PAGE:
Duxoup Charbono 2001
Home to a diverse array of smaller AVAs with varied microclimates and soil types, Sonoma County has something for every wine lover. Physically twice as large as Napa Valley, the region only produces about half the amount of wine but boasts both tremendous quality and variety. With its laid-back atmosphere and down-to-earth attitude, the wineries of Sonoma are appreciated by wine tourists for their friendliness and approachability. The entire county intends to become a 100% sustainable winegrowing region by 2019.
Grape varieties are carefully selected to reflect the best attributes of their sites—Dry Creek Valley’s consistent sunshine is ideal for Zinfandel, while the warm Alexander Valley is responsible for rich, voluptuous Cabernet Sauvignon. Chardonnay and Pinot Noir are important throughout the county, most notably in the cooler AVAs of Russian River, Sonoma Coast and Carneros. Sauvignon Blanc, Merlot and Syrah have also found a firm footing here.
As far as vineyard area in Argentina, Bonarda comes in second to Malbec. However, DNA profiling shows that what the Argentine people have named as Bonarda, is actually identical to California’s Charbono—and Charbono is actually a grape called Douce Noire from Savoie, a mountainous wine region in the Auvergne-Rhone-Alpes of eastern France. The Argentine wine called Bonarda is typically linear, somewhat complex and loaded with black fruit. California Charbono is beautifully concentrated in a deep magenta color and presents lively and juicy red fruit, spice and a pleasant grip in the finish.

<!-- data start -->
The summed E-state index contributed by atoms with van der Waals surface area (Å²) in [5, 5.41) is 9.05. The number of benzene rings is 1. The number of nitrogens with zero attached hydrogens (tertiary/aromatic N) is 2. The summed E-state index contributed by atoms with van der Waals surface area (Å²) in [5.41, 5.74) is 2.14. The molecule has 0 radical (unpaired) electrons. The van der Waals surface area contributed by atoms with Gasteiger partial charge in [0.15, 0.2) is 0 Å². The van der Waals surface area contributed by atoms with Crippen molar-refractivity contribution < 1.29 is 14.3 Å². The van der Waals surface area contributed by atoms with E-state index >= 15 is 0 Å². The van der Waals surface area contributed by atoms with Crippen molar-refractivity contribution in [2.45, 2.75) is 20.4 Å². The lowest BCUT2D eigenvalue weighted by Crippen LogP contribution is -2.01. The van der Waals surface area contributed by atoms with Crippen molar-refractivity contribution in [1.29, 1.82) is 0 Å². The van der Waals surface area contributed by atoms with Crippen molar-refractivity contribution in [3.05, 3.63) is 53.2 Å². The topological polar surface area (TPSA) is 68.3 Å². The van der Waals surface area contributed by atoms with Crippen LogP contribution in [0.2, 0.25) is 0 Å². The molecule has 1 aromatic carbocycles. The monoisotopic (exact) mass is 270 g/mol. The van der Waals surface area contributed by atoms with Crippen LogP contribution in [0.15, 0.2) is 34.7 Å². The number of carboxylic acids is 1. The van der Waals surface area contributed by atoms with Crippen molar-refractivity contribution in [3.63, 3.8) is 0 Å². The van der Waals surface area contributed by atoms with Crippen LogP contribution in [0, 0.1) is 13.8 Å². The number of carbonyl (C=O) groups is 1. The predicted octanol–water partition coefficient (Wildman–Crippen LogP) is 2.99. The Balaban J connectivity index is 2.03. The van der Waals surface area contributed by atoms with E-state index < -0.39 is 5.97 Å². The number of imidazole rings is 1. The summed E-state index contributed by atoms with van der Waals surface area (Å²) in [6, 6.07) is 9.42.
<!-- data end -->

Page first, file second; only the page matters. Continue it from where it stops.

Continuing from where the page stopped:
In Italy, in Lombardy’s Oltrepò Pavese and Emilia Romagna’s Colli Piacentini zones, the grape called Bonarda is not Bonarda at all but instead, Croatina. In Novara, Bonarda Novarese, used to ease the tannins of Spanna (Nebbiolo), is actually Uva Rara. The wines labeled as Bonarda from Oltrepò Pavese are spicy, medium to light bodied and full of both red and black fruit.
Bonarda Piemontese is an aromatic variety that covered 30% of the region before phylloxera. Today it grows sporadically in Piedmont, mainly near Govone. Bonarda Piemontese is actually Bonarda.